The renaming of the Bandshell honors Bed-Stuy native Lena Horne, a legendary 20th century singer, actress, and dancer. Lena was active in the Civil Rights movement, and faced racism in her own career as a Black performing artist, but overcame these obstacles to win three Grammys. The Lena Horne Bandshell is home to the BRIC Celebrate Brooklyn! Festival, New York’s longest-running, free outdoor performing arts festival, which will honor Horne’s legacy this summer by showcasing a diverse array of Black musicians, including Ari Lennox, KAMAUU, Mr. Eazi, Junglepussy, and Son Little.

In addition to the Horne Bandshell, the 15 other newly named park spaces represent educators, Civil Rights leaders, pioneers in the LGBTQ+ community, novelists, playwrights, abolitionists and more. To commemorate the newly renamed park spaces, Parks staff and elected officials from across the city joined together at Mullaly Park and Recreation Center in the Bronx on June 16, in timing with our new federal holiday, Juneteenth, the day to celebrate the emancipation of enslaved African Americans in the United States. The event was held at Mullaly Park to honor its planned new name for Rev. T. Wendell Foster, the first African-American City Councilmember to represent the Bronx. The site will officially be renamed in September 2022 in accordance with Parks policy of naming three years posthumous. Learn more about the Parks Department’s renaming efforts.

“As our city works towards reopening after its sanctioned period of confinement, it’s a joy to see New Yorkers populating our parks and other greenspaces” said Brooklyn Borough President Eric Adams at the June 16 celebration. “Kudos are extended to NYC Parks for making the renaming of 16 new park spaces after notable Black icons an added lure and cause for celebration. My unwavering love and support of Prospect Park and its bandshell, now renamed, at my office’s suggestion, after the legendary actress, singer, civil rights activist and homegrown Brooklynite Lena Horne, will make it one of my much-anticipated points of re-entry this summer.”

About Lena Horne
Lena Horne was born in 1917 in Bedford-Stuyvesant, Brooklyn, and attended what is now the Boys and Girls High School. As a young girl she was drawn to the performing arts and became a regular singer at many New York City institutions of the ‘30s, including the Cotton Club, a Prohibition-era nightclub that, despite showcasing some of the most talented Black musicians of the time, refused to admit Black guests, and Café Society, New York City’s first racially integrated nightclub, located in Greenwich Village. In 1942 she was signed by Metro-Goldwyn-Mayer and went on to win singing roles in many films, although the industry’s racism prevented her from being cast in leading roles. Eventually, she abandoned Hollywood, stating that she was “tired of being typecast as a Negro who stands against a pillar singing a song. I did that 20 times too often.” At this time, she returned to the nightclub circuit and became one of the United States’ premier performers of the post-war era, as well as a regular feature on variety shows such as The Ed Sullivan Show and The Dean Martin Show. Over the course of her career she won a Tony for her one-woman show, Lena Horne: The Lady and Her Music, and three Grammys.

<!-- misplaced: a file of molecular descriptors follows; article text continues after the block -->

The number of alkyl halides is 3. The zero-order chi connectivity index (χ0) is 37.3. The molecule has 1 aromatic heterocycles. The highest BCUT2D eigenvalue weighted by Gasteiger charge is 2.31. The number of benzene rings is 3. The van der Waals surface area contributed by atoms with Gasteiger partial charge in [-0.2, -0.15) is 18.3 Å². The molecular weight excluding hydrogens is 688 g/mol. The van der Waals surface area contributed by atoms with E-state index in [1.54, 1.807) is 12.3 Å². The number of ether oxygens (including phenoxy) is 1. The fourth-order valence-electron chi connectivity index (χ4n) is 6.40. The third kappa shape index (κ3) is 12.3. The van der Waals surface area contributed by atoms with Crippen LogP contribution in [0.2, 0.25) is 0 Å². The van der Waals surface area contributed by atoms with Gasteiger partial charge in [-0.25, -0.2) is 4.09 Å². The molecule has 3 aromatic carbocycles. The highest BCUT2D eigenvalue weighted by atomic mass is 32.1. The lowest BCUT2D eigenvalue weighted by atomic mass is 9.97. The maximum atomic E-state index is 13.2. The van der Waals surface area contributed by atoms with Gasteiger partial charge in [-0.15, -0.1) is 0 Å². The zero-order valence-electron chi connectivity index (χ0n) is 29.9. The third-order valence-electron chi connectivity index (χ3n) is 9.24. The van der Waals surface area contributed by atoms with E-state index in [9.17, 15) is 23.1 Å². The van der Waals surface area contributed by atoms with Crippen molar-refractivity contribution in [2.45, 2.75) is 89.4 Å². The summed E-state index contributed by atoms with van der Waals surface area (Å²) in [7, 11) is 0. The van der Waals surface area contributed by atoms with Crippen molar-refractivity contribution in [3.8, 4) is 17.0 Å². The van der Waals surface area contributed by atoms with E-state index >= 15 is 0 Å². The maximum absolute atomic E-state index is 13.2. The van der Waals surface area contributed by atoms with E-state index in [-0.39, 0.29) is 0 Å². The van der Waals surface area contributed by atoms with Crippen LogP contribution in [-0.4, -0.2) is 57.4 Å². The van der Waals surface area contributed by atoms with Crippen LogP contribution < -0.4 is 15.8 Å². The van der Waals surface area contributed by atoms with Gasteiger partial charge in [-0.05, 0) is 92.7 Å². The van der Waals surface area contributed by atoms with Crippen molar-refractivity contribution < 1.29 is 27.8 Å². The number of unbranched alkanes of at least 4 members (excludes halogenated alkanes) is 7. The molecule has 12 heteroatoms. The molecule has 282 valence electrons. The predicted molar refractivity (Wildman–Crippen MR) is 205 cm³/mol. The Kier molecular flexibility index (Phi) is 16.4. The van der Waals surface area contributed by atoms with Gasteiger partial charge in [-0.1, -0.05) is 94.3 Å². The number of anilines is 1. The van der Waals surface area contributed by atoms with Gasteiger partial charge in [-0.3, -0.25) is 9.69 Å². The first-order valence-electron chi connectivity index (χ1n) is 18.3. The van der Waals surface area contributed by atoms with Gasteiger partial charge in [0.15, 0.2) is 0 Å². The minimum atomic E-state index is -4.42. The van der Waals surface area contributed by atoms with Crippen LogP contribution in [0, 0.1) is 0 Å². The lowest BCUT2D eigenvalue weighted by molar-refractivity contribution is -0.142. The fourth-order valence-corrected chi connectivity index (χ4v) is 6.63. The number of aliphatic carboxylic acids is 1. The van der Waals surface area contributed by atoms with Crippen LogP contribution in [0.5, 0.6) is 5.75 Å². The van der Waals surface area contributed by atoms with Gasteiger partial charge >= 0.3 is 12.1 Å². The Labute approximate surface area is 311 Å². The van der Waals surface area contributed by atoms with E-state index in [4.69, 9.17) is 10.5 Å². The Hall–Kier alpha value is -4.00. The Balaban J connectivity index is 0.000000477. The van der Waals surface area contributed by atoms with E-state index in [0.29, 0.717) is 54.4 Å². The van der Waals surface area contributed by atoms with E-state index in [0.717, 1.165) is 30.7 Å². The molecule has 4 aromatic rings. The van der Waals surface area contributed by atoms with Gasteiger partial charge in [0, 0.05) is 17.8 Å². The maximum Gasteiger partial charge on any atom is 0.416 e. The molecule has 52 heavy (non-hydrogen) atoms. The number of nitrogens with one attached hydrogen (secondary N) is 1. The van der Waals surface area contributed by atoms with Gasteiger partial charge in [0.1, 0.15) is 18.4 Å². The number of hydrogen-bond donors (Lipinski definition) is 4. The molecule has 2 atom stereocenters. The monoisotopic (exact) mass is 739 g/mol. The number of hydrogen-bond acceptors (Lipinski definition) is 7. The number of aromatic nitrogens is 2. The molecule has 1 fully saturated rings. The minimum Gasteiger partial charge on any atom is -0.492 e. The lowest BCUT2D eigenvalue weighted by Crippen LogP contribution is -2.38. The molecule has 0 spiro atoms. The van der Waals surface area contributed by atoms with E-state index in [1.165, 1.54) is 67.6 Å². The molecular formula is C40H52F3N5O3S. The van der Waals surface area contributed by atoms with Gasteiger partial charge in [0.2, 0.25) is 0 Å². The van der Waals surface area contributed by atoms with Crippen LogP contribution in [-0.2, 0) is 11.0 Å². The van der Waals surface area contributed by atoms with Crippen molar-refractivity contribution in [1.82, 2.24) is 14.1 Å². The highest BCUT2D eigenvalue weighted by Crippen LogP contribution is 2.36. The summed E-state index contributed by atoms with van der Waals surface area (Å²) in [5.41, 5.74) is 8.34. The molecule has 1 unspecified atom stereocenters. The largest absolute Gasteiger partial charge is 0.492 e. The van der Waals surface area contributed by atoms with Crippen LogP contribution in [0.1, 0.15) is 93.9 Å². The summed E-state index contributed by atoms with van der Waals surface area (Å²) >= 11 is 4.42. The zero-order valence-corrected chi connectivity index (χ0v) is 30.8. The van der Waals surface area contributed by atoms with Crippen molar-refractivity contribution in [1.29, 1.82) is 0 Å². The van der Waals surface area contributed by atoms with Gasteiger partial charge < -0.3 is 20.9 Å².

Horne was active in the Civil Rights movement, attending NAACP rallies in the South, participating in the March on Washington as a speaker and performer, and working with Eleanor Roosevelt in attempts to pass anti-lynching laws. Horne passed away in 2010, but her immense talent and drive to challenge injustice stays with us to this day.

The Bandshell isn’t the only new name in Prospect Park this summer! Learn about “Juneteenth Way,” the new name for the path and benches across from Lefferts Historic House.

Prospect Park Alliance Welcomes Juneteenth Way

June 18, 2021

Today Prospect Park Alliance kicked off the restoration of Lefferts Historic House with a celebratory event led by Parks Commissioner Mitchell Silver, Prospect Park Alliance President Sue Donoghue, Majority Leader Laurie Cumbo and Council Member Mathieu Eugene, who joined civic leaders and community members. The occasion was marked with two unveilings: the designation of the path across from Lefferts as “Juneteenth Way,” and a site-specific installation produced in partnership with Photoville, “Jamel Shabazz: Prospect Park, My Brooklyn Oasis.” 

Prospect Park Alliance is restoring Lefferts Historic House through $2.5 million in funding from the Speaker and the Brooklyn Delegation of the New York City Council. The restoration will enable the Alliance to replace the roof, restore the exterior of the building, and repair paths and drainage surrounding the house. The restoration is slated to conclude by Fall 2022.